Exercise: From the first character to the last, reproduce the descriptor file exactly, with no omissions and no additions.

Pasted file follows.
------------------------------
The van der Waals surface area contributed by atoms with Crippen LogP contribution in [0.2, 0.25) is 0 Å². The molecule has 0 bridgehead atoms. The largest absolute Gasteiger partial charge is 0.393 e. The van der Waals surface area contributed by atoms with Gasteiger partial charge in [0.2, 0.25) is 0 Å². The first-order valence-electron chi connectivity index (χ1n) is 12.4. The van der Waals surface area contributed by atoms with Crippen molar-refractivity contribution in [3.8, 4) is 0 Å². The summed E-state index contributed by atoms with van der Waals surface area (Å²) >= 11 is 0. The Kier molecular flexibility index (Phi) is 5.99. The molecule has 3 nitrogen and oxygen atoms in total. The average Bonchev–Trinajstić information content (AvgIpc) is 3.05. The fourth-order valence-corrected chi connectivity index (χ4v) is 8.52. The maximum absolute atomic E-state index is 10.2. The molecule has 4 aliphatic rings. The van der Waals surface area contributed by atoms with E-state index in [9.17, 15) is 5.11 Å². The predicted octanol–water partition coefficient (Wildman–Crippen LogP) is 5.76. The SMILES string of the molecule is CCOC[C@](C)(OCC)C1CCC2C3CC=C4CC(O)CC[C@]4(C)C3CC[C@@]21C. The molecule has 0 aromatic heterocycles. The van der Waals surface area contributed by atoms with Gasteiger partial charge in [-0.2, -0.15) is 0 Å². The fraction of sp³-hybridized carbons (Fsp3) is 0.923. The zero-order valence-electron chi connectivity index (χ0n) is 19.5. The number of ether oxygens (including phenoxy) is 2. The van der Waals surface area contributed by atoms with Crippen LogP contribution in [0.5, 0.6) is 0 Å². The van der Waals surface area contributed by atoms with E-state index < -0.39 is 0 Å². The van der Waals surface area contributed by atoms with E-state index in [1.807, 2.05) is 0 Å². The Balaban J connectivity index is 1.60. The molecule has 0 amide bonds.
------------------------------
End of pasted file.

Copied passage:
The van der Waals surface area contributed by atoms with Crippen LogP contribution in [0.2, 0.25) is 0 Å². The molecule has 0 bridgehead atoms. The largest absolute Gasteiger partial charge is 0.393 e. The van der Waals surface area contributed by atoms with Gasteiger partial charge in [0.2, 0.25) is 0 Å². The first-order valence-electron chi connectivity index (χ1n) is 12.4. The van der Waals surface area contributed by atoms with Crippen molar-refractivity contribution in [3.8, 4) is 0 Å². The summed E-state index contributed by atoms with van der Waals surface area (Å²) >= 11 is 0. The Kier molecular flexibility index (Phi) is 5.99. The molecule has 3 nitrogen and oxygen atoms in total. The average Bonchev–Trinajstić information content (AvgIpc) is 3.05. The fourth-order valence-corrected chi connectivity index (χ4v) is 8.52. The maximum absolute atomic E-state index is 10.2. The molecule has 4 aliphatic rings. The van der Waals surface area contributed by atoms with E-state index in [9.17, 15) is 5.11 Å². The predicted octanol–water partition coefficient (Wildman–Crippen LogP) is 5.76. The SMILES string of the molecule is CCOC[C@](C)(OCC)C1CCC2C3CC=C4CC(O)CC[C@]4(C)C3CC[C@@]21C. The molecule has 0 aromatic heterocycles. The van der Waals surface area contributed by atoms with Gasteiger partial charge in [-0.2, -0.15) is 0 Å². The fraction of sp³-hybridized carbons (Fsp3) is 0.923. The zero-order valence-electron chi connectivity index (χ0n) is 19.5. The number of ether oxygens (including phenoxy) is 2. The van der Waals surface area contributed by atoms with Crippen LogP contribution in [0.5, 0.6) is 0 Å². The van der Waals surface area contributed by atoms with E-state index < -0.39 is 0 Å². The van der Waals surface area contributed by atoms with E-state index in [1.807, 2.05) is 0 Å². The Balaban J connectivity index is 1.60. The molecule has 0 amide bonds.